FORGIVENESS MEDITATION

I know for some people just thinking about forgiveness may not be enough. In those instances, writing your thoughts down in a journal or having some sort of “ceremony”  might be more beneficial for you. Here is a short forgiveness mediation you can try using any type of candle you have around the house:

In a quiet place, light a candle.

Take a few deep breaths and relax.

Think of the person you want to forgive standing on the other side of the candle.

Look into the flame of the candle. The flame represents truth, love and kindness. Visualize the negative energy you are holding onto going into the candle’s flame. When it reaches the flame it turns into beautiful white light.

Mentally move this white light into the other person.

Now say, “I forgive you.” (Say this as many times as feels right).

After forgiving the other person wrap yourself in the white light to wash away any leftover traces of resentment or anger.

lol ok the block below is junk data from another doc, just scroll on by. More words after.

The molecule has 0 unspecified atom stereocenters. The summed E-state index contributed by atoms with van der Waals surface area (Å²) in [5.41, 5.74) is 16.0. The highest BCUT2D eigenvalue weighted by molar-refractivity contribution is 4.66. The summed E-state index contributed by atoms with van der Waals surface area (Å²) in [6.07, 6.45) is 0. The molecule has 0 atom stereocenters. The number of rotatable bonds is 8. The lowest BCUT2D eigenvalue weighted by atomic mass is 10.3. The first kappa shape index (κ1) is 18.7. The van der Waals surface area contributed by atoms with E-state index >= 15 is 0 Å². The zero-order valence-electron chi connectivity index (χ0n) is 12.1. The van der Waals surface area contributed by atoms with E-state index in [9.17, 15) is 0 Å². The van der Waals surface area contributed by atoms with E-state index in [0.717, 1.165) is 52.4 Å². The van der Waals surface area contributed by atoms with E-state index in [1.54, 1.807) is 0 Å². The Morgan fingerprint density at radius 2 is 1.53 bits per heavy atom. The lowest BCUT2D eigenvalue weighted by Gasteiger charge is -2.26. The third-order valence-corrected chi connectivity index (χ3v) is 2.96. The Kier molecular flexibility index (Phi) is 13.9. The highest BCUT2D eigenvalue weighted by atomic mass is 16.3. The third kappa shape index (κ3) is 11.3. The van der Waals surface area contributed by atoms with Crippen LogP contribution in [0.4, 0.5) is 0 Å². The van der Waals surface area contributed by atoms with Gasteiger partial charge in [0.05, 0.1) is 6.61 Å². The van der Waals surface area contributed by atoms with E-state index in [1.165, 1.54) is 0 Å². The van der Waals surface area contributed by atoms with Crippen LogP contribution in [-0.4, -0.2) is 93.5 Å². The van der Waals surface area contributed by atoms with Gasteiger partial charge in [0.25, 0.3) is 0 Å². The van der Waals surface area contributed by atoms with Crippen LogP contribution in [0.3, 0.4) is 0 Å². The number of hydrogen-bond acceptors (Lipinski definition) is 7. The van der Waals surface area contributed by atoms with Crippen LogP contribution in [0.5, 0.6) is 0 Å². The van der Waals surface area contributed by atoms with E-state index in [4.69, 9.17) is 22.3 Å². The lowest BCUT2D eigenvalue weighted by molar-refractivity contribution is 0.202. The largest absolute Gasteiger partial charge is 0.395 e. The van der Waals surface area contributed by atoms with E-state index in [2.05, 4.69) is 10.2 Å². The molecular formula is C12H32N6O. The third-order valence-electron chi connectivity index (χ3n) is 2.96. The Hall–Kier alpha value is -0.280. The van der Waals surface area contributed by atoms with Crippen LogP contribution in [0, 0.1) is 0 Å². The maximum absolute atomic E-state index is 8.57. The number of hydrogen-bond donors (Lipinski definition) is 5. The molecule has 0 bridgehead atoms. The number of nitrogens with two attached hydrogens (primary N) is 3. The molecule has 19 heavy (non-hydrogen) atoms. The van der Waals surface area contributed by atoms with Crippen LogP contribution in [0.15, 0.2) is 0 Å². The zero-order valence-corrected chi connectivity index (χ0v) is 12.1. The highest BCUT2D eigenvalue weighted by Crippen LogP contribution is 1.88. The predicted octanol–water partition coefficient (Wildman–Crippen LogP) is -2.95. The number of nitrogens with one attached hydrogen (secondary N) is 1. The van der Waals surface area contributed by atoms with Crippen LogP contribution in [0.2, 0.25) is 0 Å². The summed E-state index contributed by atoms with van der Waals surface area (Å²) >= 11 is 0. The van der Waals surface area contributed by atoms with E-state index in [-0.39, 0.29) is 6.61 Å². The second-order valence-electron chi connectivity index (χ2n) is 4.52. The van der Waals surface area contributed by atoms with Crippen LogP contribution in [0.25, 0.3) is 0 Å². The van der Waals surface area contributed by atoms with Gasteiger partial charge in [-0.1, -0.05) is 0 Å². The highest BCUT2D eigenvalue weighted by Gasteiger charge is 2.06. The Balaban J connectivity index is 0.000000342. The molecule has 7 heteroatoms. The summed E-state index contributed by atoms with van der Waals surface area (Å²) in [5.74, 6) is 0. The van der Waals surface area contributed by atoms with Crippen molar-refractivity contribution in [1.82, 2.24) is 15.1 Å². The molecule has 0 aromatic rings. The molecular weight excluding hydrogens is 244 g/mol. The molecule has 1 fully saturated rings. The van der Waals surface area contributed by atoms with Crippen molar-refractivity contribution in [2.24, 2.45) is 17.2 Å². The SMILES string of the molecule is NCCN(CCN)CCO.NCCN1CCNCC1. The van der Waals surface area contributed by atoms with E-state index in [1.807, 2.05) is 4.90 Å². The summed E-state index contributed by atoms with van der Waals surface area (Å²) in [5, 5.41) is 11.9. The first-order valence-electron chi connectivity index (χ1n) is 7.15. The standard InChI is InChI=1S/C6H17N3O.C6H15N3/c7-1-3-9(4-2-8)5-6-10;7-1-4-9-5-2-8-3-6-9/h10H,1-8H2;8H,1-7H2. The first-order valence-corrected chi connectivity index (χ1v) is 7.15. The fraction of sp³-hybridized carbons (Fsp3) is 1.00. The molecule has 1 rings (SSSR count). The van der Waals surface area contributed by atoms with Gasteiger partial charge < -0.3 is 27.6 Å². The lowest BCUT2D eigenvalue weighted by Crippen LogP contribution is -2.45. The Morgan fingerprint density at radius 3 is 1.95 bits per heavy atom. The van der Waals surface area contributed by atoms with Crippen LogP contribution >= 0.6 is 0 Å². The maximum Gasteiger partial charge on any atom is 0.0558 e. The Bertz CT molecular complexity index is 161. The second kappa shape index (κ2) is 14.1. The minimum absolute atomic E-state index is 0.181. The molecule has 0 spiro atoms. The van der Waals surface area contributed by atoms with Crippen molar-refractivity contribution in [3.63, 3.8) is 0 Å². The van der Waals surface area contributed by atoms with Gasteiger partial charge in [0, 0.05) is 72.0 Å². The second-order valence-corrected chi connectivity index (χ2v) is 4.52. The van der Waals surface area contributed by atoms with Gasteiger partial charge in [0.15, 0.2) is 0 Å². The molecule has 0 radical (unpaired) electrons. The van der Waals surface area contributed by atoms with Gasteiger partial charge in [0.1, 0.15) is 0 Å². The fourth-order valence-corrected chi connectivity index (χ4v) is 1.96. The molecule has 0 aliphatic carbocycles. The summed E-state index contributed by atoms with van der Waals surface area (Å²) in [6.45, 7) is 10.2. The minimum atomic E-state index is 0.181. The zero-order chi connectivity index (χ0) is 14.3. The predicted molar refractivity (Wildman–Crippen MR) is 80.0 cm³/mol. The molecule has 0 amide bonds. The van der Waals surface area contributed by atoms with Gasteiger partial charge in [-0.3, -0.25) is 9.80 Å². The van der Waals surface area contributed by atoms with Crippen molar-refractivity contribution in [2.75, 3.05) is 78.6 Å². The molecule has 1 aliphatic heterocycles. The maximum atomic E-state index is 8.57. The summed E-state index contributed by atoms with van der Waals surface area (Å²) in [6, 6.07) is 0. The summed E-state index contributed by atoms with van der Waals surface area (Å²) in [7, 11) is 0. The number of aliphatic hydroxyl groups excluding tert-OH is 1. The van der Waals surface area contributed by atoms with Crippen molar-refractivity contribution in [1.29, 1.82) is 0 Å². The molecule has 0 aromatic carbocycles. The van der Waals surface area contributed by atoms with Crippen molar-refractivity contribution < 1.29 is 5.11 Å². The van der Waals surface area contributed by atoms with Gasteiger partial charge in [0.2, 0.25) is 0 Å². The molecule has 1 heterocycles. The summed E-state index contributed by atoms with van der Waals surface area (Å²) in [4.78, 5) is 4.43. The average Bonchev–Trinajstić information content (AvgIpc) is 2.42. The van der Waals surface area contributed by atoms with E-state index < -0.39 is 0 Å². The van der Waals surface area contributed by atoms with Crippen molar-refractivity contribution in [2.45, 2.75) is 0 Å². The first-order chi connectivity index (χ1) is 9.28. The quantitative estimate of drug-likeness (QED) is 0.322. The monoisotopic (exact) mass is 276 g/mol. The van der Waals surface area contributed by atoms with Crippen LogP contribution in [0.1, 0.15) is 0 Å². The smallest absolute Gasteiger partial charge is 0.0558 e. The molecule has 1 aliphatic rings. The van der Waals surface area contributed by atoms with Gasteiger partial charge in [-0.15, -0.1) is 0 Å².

Thank yourself for having the courage to forgive.

Take a few deep breaths and relax.

You can also use this meditation for self-forgiveness. Just visualize yourself, instead of someone else, standing on the other side of the candle.

Marianne Williamson writes: “Forgiveness is not always easy. At times, it feels more painful than the wound we suffered, to forgive the one that inflicted it. And yet, there is no peace without forgiveness.” Here is a video of Marianne talking about forgiveness on Oprah’s Super Soul Sunday.

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Sending you love, comfort and peace!